My solutions for now?
- Not training. It doesn't improve his stand, but it does prevent the paw pattering from getting worse.
- Separately working on me moving towards him, with food, and reinforcing for stillness there.
- Tossing the food away after the click.  I'm afraid of this and getting messy things in with our behavior.
- Or, at moments where he is doing well, release and then mark-reinforce the release.   Only ever releasing when he is very still.

One of my training obsessions is placement of reinforcer. Where you place that reinforcer can not only help minimize unwanted things between the click and reinforcer, but we can maximize the things we do want, the speed, the movement, the path, the behavior.    More on all of this after-click-before-reinforcer tomorrow.

Sunday, June 5, 2011

Gardens, Treibball, and more

Yesterday our 4-H group went to  Schnormeier Gardens in Gambier, Ohio.  We try to do various field trips every year and some of my best memories as a 4-H'er are from great trips we took.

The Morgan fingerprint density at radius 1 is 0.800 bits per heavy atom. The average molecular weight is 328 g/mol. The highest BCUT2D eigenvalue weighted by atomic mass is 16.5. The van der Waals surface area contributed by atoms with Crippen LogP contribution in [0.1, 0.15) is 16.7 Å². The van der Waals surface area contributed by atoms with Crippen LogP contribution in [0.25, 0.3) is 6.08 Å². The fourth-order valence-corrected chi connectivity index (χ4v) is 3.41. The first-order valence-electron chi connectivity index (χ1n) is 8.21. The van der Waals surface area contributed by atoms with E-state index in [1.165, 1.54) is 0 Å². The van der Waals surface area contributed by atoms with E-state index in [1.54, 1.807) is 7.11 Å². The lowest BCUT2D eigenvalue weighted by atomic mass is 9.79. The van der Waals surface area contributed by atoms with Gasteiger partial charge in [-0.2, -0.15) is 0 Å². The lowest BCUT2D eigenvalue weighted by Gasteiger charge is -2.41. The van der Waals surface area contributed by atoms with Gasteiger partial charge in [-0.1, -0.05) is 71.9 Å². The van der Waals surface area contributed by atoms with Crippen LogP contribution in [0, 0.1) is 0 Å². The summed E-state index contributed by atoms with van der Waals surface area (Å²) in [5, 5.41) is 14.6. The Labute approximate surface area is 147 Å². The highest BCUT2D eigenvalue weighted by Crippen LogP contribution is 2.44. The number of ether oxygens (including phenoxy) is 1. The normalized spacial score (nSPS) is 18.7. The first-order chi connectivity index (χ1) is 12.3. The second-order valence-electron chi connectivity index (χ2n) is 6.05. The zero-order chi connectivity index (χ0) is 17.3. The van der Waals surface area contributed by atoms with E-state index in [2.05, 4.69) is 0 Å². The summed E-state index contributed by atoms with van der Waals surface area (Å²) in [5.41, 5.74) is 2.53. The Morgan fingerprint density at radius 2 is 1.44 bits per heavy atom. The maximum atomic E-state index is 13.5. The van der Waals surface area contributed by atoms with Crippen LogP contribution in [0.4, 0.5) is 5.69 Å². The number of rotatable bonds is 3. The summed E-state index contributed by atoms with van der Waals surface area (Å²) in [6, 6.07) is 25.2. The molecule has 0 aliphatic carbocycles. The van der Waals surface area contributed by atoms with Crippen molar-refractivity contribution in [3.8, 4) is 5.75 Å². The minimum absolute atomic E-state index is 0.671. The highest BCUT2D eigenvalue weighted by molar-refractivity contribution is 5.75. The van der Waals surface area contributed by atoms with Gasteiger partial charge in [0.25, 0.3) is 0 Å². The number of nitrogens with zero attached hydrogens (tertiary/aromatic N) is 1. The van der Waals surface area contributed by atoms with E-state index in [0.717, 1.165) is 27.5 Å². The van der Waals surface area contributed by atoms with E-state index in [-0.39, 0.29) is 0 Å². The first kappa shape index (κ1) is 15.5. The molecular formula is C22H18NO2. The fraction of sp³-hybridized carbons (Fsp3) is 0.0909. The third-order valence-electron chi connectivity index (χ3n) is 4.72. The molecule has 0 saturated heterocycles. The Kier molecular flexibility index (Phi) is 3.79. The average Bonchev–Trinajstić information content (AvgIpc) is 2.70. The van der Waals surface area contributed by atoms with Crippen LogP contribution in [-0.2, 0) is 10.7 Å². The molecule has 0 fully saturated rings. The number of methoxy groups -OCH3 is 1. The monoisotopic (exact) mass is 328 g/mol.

These gardens are very interesting as it's a private residence that opens up once a year for the public to come in.  In the past, they've only been open for two days, but this year extended it to five days with around a thousand people coming in each day.

Lots of art, bridges, water, and interesting plants.   And really impressive given that they've only been working at it for twenty some years.    I wish I could accomplish that much in such a short period of time!

Part way through the day, someone behind us on a trail recognized me from work...and started to tell me about how much she wanted to do Treibball.    We talked about how much they had done, the online resources available and the class options.